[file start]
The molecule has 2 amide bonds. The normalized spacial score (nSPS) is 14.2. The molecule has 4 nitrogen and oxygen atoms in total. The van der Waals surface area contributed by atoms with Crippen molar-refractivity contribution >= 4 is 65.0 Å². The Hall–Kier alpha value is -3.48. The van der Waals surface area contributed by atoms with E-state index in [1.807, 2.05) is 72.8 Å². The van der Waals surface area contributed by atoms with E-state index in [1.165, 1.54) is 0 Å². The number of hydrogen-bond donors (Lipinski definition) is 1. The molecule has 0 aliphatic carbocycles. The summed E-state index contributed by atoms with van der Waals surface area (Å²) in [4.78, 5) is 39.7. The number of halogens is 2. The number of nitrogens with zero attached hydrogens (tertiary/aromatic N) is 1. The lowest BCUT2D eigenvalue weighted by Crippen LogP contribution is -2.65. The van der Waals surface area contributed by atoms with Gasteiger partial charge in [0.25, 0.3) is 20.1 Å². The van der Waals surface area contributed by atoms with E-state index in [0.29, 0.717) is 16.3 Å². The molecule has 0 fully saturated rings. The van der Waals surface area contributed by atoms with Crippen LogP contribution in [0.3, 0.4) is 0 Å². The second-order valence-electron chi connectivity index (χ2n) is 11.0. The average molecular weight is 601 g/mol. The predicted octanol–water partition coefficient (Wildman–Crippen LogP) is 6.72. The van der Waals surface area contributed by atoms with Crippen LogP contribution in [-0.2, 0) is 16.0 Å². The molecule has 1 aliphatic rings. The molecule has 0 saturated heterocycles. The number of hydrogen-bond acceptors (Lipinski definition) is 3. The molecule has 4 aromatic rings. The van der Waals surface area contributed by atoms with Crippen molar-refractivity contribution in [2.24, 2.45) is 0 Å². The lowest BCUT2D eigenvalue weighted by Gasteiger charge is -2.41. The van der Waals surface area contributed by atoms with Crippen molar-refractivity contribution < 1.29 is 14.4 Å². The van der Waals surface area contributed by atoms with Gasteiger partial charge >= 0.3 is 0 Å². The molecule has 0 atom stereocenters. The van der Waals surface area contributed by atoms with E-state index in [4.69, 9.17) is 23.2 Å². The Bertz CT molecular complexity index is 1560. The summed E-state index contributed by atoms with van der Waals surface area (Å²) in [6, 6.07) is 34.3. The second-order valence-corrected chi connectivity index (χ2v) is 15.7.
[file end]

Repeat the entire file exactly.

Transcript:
The molecule has 2 amide bonds. The normalized spacial score (nSPS) is 14.2. The molecule has 4 nitrogen and oxygen atoms in total. The van der Waals surface area contributed by atoms with Crippen molar-refractivity contribution >= 4 is 65.0 Å². The Hall–Kier alpha value is -3.48. The van der Waals surface area contributed by atoms with E-state index in [1.807, 2.05) is 72.8 Å². The van der Waals surface area contributed by atoms with E-state index in [1.165, 1.54) is 0 Å². The number of hydrogen-bond donors (Lipinski definition) is 1. The molecule has 0 aliphatic carbocycles. The summed E-state index contributed by atoms with van der Waals surface area (Å²) in [4.78, 5) is 39.7. The number of halogens is 2. The number of nitrogens with zero attached hydrogens (tertiary/aromatic N) is 1. The lowest BCUT2D eigenvalue weighted by Crippen LogP contribution is -2.65. The van der Waals surface area contributed by atoms with Gasteiger partial charge in [0.25, 0.3) is 20.1 Å². The van der Waals surface area contributed by atoms with E-state index in [0.29, 0.717) is 16.3 Å². The molecule has 0 fully saturated rings. The van der Waals surface area contributed by atoms with Crippen LogP contribution in [0.3, 0.4) is 0 Å². The second-order valence-electron chi connectivity index (χ2n) is 11.0. The average molecular weight is 601 g/mol. The predicted octanol–water partition coefficient (Wildman–Crippen LogP) is 6.72. The van der Waals surface area contributed by atoms with Crippen LogP contribution in [-0.2, 0) is 16.0 Å². The molecule has 1 aliphatic rings. The molecule has 0 saturated heterocycles. The number of hydrogen-bond acceptors (Lipinski definition) is 3. The molecule has 4 aromatic rings. The van der Waals surface area contributed by atoms with Crippen molar-refractivity contribution in [2.24, 2.45) is 0 Å². The lowest BCUT2D eigenvalue weighted by Gasteiger charge is -2.41. The van der Waals surface area contributed by atoms with Crippen molar-refractivity contribution < 1.29 is 14.4 Å². The van der Waals surface area contributed by atoms with Gasteiger partial charge >= 0.3 is 0 Å². The molecule has 0 atom stereocenters. The van der Waals surface area contributed by atoms with E-state index in [4.69, 9.17) is 23.2 Å². The Bertz CT molecular complexity index is 1560. The summed E-state index contributed by atoms with van der Waals surface area (Å²) in [6, 6.07) is 34.3. The second-order valence-corrected chi connectivity index (χ2v) is 15.7.